Last time, I discussed my views on Superman. They were very positive. I am of the opinion that Superman is the quintessential superhero, with rich potential for consistently excellent high-concept stories. Unfortunately, not everyone feels the same way. I see a lot of anti-Superman sentiment these days, be it on the internet or in conversation with friends. For the most part it seems to be coming from non-comic book readers rather than hardcore nerds. This is probably because they only have the Superman films and a handful of cartoons to judge him by. Now, the nicest thing I can say about Superman’s appearances in other media is that they have been a bit…um, inconsistent. Sadly, there’s been a lot more bad than good. So hey: if you’ve never read a Superman comic, but you saw Superman IV: The Quest for Peace when you were seven and you think he’s lame, I completely understand. You get a free pass. Stick around, you might enjoy finding out that you’re wrong.
But I have heard plenty of negative things about Big Blue from the other side of the aisle as well. And if you’ve been reading comics as long as I have and still think Superman is lame, or even that he’s less interesting than other superheroes: well, shame on you. Shame. You should know better. You have Whatever Happened to the Man of Tomorrow? and Superman: Birthright, and All-Star Superman and Kingdom Come and Must There Be a Superman? and countless other stories starring the Last Son of Krypton to serve as evidence to the contrary. I shouldn’t have to tell you this. Well, no matter. In the next several paragraphs, I’m going to examine the three most common criticisms of Superman (or at least, the three I seem to hear the most often) and do my best to explain why I don’t think they’re valid. Here we go:
1. Superman is not relatable because he has too much power.
This one is, without a doubt, the most popular argument I’ve heard from the anti-Superman camp. On the surface, it has merit. After all, Superman can lift mountains. He can fly faster than you can think. He can use his heat vision to put a crater in the moon while he’s sitting on the Kents’ front porch. How can a character who can do all of those things possibly be as relatable to young people as, say, Batman, who uses only his wits and skills to fight crime? In fact, no superhero can come close to matching Superman in terms of power. So how can a character who’s virtually all-powerful and indestructible be relatable to readers?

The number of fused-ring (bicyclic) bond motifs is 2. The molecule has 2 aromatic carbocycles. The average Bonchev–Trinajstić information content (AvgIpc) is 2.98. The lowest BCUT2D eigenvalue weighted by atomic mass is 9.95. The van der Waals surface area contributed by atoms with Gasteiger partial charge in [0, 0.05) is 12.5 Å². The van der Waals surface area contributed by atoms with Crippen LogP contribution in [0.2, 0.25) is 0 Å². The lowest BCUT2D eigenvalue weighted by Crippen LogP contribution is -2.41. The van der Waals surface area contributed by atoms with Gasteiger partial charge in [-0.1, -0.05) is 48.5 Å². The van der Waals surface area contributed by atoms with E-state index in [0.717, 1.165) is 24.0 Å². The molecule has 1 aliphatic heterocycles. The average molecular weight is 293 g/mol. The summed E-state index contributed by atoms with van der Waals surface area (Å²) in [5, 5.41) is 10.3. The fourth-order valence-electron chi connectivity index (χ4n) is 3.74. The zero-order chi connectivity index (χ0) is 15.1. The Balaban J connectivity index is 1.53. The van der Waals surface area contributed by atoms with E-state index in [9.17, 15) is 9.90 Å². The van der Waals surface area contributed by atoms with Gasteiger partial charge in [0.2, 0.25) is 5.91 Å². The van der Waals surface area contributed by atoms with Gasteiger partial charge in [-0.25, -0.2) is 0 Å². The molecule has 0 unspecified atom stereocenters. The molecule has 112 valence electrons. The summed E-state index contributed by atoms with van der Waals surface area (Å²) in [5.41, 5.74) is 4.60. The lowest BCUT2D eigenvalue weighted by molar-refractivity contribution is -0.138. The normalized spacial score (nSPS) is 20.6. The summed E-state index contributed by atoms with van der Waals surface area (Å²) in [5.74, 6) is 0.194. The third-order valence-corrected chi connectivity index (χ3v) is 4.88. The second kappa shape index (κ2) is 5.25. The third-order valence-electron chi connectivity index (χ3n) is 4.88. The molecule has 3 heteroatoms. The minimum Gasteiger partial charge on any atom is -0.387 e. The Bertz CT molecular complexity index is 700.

Well, here’s your answer: Superman is plenty relatable. It doesn’t matter how powerful he is or how often he wins. See, people in the comic book world toss around the word “relatable” a lot. A lot. It’s like a mantra to them. But to me, the word has lost its true meaning over the years. A character being relatable doesn’t mean that their circumstances resemble yours. No, a relatable character is one whose behavior is realistic and nothing more. If you, the reader, can understand why a character does what he does, mission accomplished. You can relate to them. You don’t have to agree with their actions, nor do they even have to be the actions you would have taken in the same situation. As long as the writer has clearly explained them to you and you think to yourself “Yeah, that makes sense,” then congratulations; you’ve just related to a fictional character. Have you ever met someone who, despite their flaws, is smart, responsible, thoughtful, kindhearted, and selfless? I know I have. Well, go read a Superman comic. If it’s a good one, you’ll be able to relate to Superman because you know that there are people with similar qualities who might do the same thing if they were in his position. Pretty cool, huh?
Before I move on, I just want to bring one thing up. Even if you believe that a superhero’s life circumstances do play a part in making them relatable, consider this: taking away the elements in their lives that require suspension of disbelief, Clark Kent’s existence is probably much closer to yours than Bruce Wayne’s. After all, Clark had a relatively normal childhood, works a regular 9:00-5:00 job (one he’s probably stressed about losing since nobody reads newspapers anymore), he’s married, he lives in a modest apartment that costs more than it should because it’s in the big city, and his co-workers take advantage of him because he’s a nice guy. Bruce Wayne was raised by his butler, travels the world, drives a luxury automobile, lives in a mansion, runs a billion dollar company, and attends or hosts charity balls and parties all the time. Which one of these two men has a life that’s closer to yours, hmmm?